With the CL_{s+b} (FC) method the obtained UL = 0.7 at 90% CL. The program is used as
StandardHypoTestInvDemo(“CountingModel_zerobkg_zeroobs.root”,“w”,“ModelConfig”,"",“data”,0,2,false,30,0,7,1000,true); The corresponding scan plots is shown here.

But if I use directly Feldman-Cousins paper with observed event = 0 and expected background = 0 then the 90% CL upper limit on signal yield = 2.44.

With CL_{s} method, UL = 2.43 at 90% CL
with asymptotic CL_{s}, UL = 1.36
(for all three case same attached model is usedCountingModel_zerobkg.C (1.6 KB) )

Can you please let me know how to bring a UL close to 2.4 in the case of CL_{s+b} (FC) method? Again I will really appreciate your help.

Debashis

Hi,

What you are seeing is due to the discreteness of the Poisson distribution. If you have zero systematics, you will get the same values as in the FeldmanCousins paper (2.44), but by adding a small systematic, the test statistics distributions get a small smearing and the result is a lower upper limit.
You can try reducing further the systematic (e.g. `sigmab=0.001`) and you will get a result close to the 2.44 value obtained when the systematics are zero

Lorenzo

Hi Lorenzo,

Thank you so much for the quick reply and explaining the reason behind this!
Yes now I got with sigmab = 0.001, the CL_{s+b} UL = 2.35

Thanks

Dear @moneta,

Sorry, I am again. Can you please clarify the following queries.

I was comparing the CL_{s+b} UL, for nbkg =0 and nobs =0,1,2 and 3 for a small uncertainty of 0.04 with that obtained from original FC paper.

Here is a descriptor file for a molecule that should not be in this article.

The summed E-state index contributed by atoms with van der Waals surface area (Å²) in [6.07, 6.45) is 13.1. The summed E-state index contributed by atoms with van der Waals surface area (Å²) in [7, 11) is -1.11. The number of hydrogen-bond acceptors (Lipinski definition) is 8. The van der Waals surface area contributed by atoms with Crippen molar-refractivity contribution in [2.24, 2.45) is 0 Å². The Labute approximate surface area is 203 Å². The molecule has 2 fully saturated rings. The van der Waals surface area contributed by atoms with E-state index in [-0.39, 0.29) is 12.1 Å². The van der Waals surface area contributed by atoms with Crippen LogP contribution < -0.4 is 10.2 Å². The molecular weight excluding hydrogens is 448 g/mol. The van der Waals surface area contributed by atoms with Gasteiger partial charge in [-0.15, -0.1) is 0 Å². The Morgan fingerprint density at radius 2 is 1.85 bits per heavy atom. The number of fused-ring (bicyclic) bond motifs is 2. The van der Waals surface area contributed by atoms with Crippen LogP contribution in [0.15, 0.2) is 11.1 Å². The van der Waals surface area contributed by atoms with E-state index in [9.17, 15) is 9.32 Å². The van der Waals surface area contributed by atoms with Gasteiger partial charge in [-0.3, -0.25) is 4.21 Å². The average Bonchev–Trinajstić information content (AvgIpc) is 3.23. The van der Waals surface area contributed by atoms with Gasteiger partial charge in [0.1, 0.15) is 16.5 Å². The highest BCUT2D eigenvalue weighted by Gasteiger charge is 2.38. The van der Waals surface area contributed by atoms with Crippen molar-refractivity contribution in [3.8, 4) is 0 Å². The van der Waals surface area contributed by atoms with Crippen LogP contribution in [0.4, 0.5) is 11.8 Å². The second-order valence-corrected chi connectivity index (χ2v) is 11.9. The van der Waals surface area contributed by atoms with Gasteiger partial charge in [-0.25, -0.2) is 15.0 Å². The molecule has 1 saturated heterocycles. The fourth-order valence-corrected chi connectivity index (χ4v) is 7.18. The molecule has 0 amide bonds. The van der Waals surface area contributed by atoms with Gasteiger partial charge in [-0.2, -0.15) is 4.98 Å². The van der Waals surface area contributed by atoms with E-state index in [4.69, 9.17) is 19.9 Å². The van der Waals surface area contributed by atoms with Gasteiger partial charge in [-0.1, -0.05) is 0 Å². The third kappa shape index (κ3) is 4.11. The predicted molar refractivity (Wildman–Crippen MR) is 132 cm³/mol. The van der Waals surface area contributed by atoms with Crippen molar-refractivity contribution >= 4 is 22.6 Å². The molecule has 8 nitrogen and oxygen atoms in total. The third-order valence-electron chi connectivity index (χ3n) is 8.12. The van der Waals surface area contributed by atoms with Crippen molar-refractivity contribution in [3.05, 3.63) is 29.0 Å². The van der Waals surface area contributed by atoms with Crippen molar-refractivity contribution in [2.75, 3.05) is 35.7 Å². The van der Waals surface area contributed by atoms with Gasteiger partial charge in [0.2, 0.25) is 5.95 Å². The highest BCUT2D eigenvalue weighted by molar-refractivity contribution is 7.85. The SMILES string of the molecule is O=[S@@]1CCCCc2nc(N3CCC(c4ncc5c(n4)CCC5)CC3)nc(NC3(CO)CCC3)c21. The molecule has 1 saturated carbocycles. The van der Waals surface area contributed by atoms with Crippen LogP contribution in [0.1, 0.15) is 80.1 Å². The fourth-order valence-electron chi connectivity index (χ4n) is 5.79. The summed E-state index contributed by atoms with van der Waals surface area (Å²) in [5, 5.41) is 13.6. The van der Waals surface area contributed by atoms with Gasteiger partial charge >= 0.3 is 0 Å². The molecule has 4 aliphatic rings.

(1) (Usually(naturally/naively), the inclusion of uncertainties would move UL to a lager value than that without uncertainties. but why am I getting a smaller values?

(2) Even I tried to set the uncertainty =0 and with the model, I tried to estimate the UL. But in this case also the UL becomes small as compare to FC paper. Actually if uncertainty is set to zero then the UL obtained from CL_{s+b} method should match to that values obtained from FC original paper?

Please check the results I got:

The model used in the case with small uncertainty and without uncertainty is attached here: CountingModel_zerobkg.C (1.8 KB)
CountingModel_zerobkg_zerouncern.C (1.9 KB)

CountingModel_zerobkg_zerouncern.C is with uncetainty =0(where I have modified) and CountingModel_zerobkg.C with small uncertainty. Can you also please check both the models. If they are correctly modeled.

Also, I tried with non zero nbkg, e.g nbkg = 0.51 and nobs =1 with relative uncertainty = 0.35, the UL = 3.2; whereas that from FC original paper UL is in the range of 3.86-3.36. So is there any problem with CL_{s+b} method I am getting smaller value although the expectation is larger?

Thank You Once again
Debashis

Hi @moneta

I hope that you have understood my last concerns. Please let me know if it’s unclear.